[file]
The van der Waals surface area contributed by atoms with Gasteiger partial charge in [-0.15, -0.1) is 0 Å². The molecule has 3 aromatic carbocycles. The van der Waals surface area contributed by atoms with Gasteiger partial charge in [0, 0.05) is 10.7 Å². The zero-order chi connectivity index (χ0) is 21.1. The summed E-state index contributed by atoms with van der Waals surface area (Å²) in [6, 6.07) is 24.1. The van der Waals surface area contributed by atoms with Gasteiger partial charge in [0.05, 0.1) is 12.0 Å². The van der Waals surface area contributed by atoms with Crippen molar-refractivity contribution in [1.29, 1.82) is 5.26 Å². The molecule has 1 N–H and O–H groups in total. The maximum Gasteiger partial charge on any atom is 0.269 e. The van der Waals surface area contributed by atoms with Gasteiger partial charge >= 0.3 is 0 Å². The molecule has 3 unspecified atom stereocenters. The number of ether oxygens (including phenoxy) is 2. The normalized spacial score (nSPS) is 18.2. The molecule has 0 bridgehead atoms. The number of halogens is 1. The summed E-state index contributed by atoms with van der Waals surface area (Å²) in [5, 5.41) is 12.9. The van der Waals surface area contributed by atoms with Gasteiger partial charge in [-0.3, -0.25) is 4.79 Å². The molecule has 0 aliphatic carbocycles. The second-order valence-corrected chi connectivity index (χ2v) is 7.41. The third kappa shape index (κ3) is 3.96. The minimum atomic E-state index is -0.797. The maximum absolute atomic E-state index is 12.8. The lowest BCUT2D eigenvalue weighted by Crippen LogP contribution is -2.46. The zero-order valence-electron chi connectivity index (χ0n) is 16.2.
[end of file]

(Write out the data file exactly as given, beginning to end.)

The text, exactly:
The van der Waals surface area contributed by atoms with Gasteiger partial charge in [-0.15, -0.1) is 0 Å². The molecule has 3 aromatic carbocycles. The van der Waals surface area contributed by atoms with Gasteiger partial charge in [0, 0.05) is 10.7 Å². The zero-order chi connectivity index (χ0) is 21.1. The summed E-state index contributed by atoms with van der Waals surface area (Å²) in [6, 6.07) is 24.1. The van der Waals surface area contributed by atoms with Gasteiger partial charge in [0.05, 0.1) is 12.0 Å². The van der Waals surface area contributed by atoms with Crippen molar-refractivity contribution in [1.29, 1.82) is 5.26 Å². The molecule has 1 N–H and O–H groups in total. The maximum Gasteiger partial charge on any atom is 0.269 e. The van der Waals surface area contributed by atoms with Gasteiger partial charge >= 0.3 is 0 Å². The molecule has 3 unspecified atom stereocenters. The number of ether oxygens (including phenoxy) is 2. The normalized spacial score (nSPS) is 18.2. The molecule has 0 bridgehead atoms. The number of halogens is 1. The summed E-state index contributed by atoms with van der Waals surface area (Å²) in [5, 5.41) is 12.9. The van der Waals surface area contributed by atoms with Gasteiger partial charge in [-0.3, -0.25) is 4.79 Å². The molecule has 0 aliphatic carbocycles. The second-order valence-corrected chi connectivity index (χ2v) is 7.41. The third kappa shape index (κ3) is 3.96. The minimum atomic E-state index is -0.797. The maximum absolute atomic E-state index is 12.8. The lowest BCUT2D eigenvalue weighted by Crippen LogP contribution is -2.46. The zero-order valence-electron chi connectivity index (χ0n) is 16.2.